All that you need to do is ask a sincere question. Whether it’s a Maths book or some online game that is attracting you, ask the same question, “What is in it for me? What will I really get from this? After the five or fifty minutes of interest or disinterest, what would I be left with?” Ask, “Is it so that I am being cheated? Is it so that somebody is making a fool of me and exploiting me by giving me a little dose of excitement?”

The answer would sometimes be 'yes', and it would sometimes be 'no'. We need not predict the answer. Let the answer emerge. Just as when you conduct an experiment in a science lab, the result, the observation emerges. You don’t want to predict it, and you don’t want to conclude beforehand. You want to see what is happening, don’t you? Similarly, ask this question and just see what happens.

You may find that magic is happening. Before you accept or reject something, before you get wildly drawn to something, or before you just ignore something and move on, pause for five seconds, just five seconds, and ask, “What is in it for me? What is the real importance it holds?” Do not be carried away by emotions. Do not be carried away by thoughts. Do not be carried away by impulsive conditioning. Just wait for five seconds and ask, “Is it important?”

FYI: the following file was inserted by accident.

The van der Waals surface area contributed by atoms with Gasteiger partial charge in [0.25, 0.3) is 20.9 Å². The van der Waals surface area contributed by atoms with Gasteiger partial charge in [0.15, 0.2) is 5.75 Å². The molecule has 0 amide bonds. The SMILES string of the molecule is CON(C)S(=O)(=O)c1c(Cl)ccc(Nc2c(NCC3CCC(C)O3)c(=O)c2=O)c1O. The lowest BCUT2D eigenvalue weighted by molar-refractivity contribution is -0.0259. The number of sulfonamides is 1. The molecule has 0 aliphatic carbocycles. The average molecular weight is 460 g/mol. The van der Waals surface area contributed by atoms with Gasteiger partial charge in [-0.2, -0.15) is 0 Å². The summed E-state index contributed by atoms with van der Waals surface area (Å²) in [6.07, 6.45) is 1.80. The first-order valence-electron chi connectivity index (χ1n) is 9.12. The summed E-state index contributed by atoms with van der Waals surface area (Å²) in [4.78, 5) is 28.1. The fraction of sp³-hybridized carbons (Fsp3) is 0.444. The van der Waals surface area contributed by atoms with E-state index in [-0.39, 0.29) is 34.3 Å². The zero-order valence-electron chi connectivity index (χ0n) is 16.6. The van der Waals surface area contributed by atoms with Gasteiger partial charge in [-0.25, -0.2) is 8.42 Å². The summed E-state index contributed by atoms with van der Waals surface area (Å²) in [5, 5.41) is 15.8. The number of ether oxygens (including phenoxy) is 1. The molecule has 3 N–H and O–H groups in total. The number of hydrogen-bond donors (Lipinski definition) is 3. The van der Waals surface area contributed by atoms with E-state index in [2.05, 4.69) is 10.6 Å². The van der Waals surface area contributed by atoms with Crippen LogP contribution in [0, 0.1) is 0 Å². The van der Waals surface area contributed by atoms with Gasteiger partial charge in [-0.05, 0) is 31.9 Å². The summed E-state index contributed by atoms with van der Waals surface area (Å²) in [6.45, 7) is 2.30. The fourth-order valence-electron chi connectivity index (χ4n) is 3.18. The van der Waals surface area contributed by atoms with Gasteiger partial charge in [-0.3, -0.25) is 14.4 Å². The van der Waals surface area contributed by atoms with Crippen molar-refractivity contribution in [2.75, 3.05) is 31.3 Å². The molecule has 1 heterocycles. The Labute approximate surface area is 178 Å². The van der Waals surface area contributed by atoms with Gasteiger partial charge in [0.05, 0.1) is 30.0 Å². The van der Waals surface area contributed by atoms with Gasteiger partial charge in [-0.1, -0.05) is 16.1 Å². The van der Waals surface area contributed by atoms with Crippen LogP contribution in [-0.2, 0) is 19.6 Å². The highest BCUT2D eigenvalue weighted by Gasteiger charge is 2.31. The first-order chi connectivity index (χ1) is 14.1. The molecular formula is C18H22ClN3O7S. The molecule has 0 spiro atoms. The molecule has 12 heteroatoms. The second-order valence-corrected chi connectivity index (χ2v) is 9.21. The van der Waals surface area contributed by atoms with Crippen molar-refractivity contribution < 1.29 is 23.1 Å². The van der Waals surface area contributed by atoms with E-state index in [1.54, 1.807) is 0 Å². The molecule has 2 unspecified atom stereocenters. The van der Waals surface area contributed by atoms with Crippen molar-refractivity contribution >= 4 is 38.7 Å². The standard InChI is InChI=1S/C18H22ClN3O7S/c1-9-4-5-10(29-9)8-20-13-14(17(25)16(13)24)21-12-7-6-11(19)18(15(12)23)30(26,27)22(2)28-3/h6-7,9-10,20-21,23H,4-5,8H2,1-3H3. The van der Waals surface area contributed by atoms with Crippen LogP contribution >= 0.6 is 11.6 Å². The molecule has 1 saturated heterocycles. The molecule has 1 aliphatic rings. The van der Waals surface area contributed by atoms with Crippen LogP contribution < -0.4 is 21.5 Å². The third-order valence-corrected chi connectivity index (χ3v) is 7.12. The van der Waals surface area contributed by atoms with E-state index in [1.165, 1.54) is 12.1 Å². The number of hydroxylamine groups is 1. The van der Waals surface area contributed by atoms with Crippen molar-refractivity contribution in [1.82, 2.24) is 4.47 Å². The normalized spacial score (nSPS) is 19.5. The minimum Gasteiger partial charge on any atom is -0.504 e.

And that’s one of the most important questions, most life-giving questions, to ask. "Is it really important?" You will find you are able to avoid a lot of trash. And you will find that you are now able to love and respect a lot of valuable things and people in life the moment you ask this. “What is this thing, or this person, or this activity bringing to me?” Would you do that?

The Maths book is not just a Maths book, it stands for something. There are benefits from reading and there are repercussions of not being with it. Dwell over them. "What is Mathematics? Why must I read it?" Maybe you will find that Mathematics is nothing. That it’s a foolish thing to read Maths. And if you find that, then feel free to throw away the Maths book.

But in case you discovered that the thing, person, activity, is indeed important, then obviously we all are honest people, and having discovered that something is precious, we’ll want to keep it. Having discovered that somebody is lovable, we would want to be with him. Having discovered that a field of study is indeed important, we would want to pursue it. Five seconds. "What is in it for me? How does it hold any importance?"